Many of the flavors associated with Christmas have their share of stories about why they became associated with the season of giving. Well, you might think those flavors are only used for foods and desserts, but it also dates back in history that flavors and aromatics are also being incorporated in drinks and yes, in these avant-garde times, it is also widely used in cocktails.
So, if you feel like experimenting with traditional spices and flavors, it’s high time to dust off your bar stock, bring out your booze and get mixing!
Season of Warm Scents and Flavors
Winter indeed, is the coldest season of the year, and people drink alcohol and hot drinks during this time to warm themselves. But these days, we not only consume alcohol for warmth but for a fun time as well. All the more reason why we continuously search for the best versions of cocktail recipes.
Here, we gathered some of the Christmas flavor and spices, as well as Christmas-flavoured cocktails that will definitely bring you warmth and nostalgia.
It all started with the Christmas tradition of burning logs, which dates back to the ancient Celts’ winter solstice ritual. In 1870, a Parisian pastry maker was inspired by the practice and created a soft sponge roll covered in chocolate to appear like a log with dustings of powdered sugar to mimic snow which then was called Yule Log or Buch de Noel.
Another reason this delightful treat has been associated with Christmas is the chocolate coin giving which St. Nicholas inspired in the 5th century, where he would go out of the streets at Christmas and drop gold coins down the chimneys or into the stockings of little children.
Chocolate is a part of the Christmas tradition that never goes out of style. Not only is it great to incorporate with foods and desserts, but it is also versatile enough to blend well with cocktails!
Peppermint and Candy Cane
It was believed to be cultivated somewhere in 1500 B.C. when ancient people began to use its leaves in foods and as an herbal remedy. The use of peppermint extract for candies was introduced some 200 years later.
Candy cane, considered the holiday candy, first became connected with Christmas in 1670 when a choirmaster from Cologne, Germany, used to give children a white sugar stick bent to resemble a shepherd’s staff, which then became the tradition during every church ceremony.
The attributes of candy canes later took its religious meaning, associating it even more with the Christmas season. However, its refreshing and cooling properties should have been more prevalent during summer.
The spice that originated in Sri Lanka and earned its name as the scent of Christmas dates back to ancient times when people would typically use it as perfume and as preservatives of perishables in preparation for big occasions and feasts, which would then give off a warm fragrance especially during winter as it is less pleasant when smelt in summer.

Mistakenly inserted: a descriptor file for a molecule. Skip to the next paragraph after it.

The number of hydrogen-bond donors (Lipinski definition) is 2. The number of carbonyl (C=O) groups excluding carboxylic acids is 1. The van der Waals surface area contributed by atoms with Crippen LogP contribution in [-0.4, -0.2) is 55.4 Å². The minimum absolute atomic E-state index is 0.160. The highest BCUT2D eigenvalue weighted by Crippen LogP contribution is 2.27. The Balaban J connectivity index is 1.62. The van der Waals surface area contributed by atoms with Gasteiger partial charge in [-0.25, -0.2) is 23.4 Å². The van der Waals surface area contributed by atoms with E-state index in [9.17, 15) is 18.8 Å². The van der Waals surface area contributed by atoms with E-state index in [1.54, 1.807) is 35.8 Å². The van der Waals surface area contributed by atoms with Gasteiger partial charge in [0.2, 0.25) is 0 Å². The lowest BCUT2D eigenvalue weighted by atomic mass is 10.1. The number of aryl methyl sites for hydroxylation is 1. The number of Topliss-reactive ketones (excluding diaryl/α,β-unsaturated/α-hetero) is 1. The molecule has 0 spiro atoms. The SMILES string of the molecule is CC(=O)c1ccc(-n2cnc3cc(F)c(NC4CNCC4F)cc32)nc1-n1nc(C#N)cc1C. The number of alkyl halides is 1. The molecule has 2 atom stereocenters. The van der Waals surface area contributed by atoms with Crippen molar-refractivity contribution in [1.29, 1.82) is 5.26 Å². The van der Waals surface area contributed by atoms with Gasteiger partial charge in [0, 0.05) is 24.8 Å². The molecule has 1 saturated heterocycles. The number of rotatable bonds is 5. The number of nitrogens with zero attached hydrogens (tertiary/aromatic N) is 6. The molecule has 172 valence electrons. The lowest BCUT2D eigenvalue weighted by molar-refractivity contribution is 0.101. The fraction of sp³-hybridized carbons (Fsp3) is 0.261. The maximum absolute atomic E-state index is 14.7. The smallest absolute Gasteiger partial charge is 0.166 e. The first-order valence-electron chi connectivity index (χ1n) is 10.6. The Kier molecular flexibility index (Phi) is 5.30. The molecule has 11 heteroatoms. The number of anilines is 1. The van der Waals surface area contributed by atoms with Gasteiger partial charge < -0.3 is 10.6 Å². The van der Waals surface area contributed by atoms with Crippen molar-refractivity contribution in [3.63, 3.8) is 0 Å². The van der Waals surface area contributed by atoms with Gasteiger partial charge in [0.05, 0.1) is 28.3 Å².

Ancient Egyptians used it to preserve their corpses and linked the spice to a symbol of immortality. The spice made its way to Europe and became a hot commodity in the middle ages.
The tradition of food preservation using cinnamon has carried on, which explains the extensive use of it during holidays, thus making it the smell of winter.
Nutmeg and Cloves
This spice originated in Indonesia and was highly coveted in the 1600s due to its demand and rarity. Many believed that the fragrance from nutmeg could avoid fleas plague no wonder it was used in Elizabethan England to ward off the plague.
Cloves came from Malaysia; this spice is a dried flower pulverized or crushed and was used, dating back 6,000 years to China. It even has a numbing effect that helps with toothache when chewed due to its component, eugenol.
Both spices were widely used and were somehow an indicator of wealth during the early times. Although not similar, their flavors give off rich, warm, and pungent flavors when used on foods like desserts, cakes, and drinks. Probably, most of the food associated with Christmas calls for these spices. That’s why they also became part of the tradition during the holiday season.
Gingers and Gingerbreads
Ginger is an underground stem that originates in Southeast Asia. It is usually known for its medicinal and calming properties. This spice was widely used in every European kitchen during the 15th century.
Gingerbreads, on the other hand, became popular in the 16th century. It was believed that the tale of Hansel and Gretel inspired gingerbread houses, and the gingerbread man and woman were made to resemble people who attended parties.
In the 17th century, gingerbreads were used for religious ceremonies and later became associated with the Christmas tradition.
This fruit is native to North America and was cultivated in the 1800s, although the fruit was around somewhere in the 1500s. They are harvested between September to December. Cranberry sauce was first introduced in 1912, while the canned version later appeared in 1941.
Americans used to incorporate it into dishes, not just desserts, which are always present during holidays, traditionally as an accompaniment for roasted turkey. The reason was that it was believed cranberry sauce was first served at the first thanksgiving and was eaten together with turkey.
Its flavor is tart and fresh to the bite, making it perfect as a meat complement, and it goes well with other fruits like pineapple and grapefruit.
Traditional spices and flavors during holidays are a part of our culture and upbringing, especially in our consumption. It brings warmth and memories back like a comforting blanket and significantly makes every celebration more festive and delightful.
Explore these holiday flavors and spices on your drinks and make your Christmas even more delectable and nostalgic. After all, Christmas is another best time to bring out your stocks of spirits and get mixing!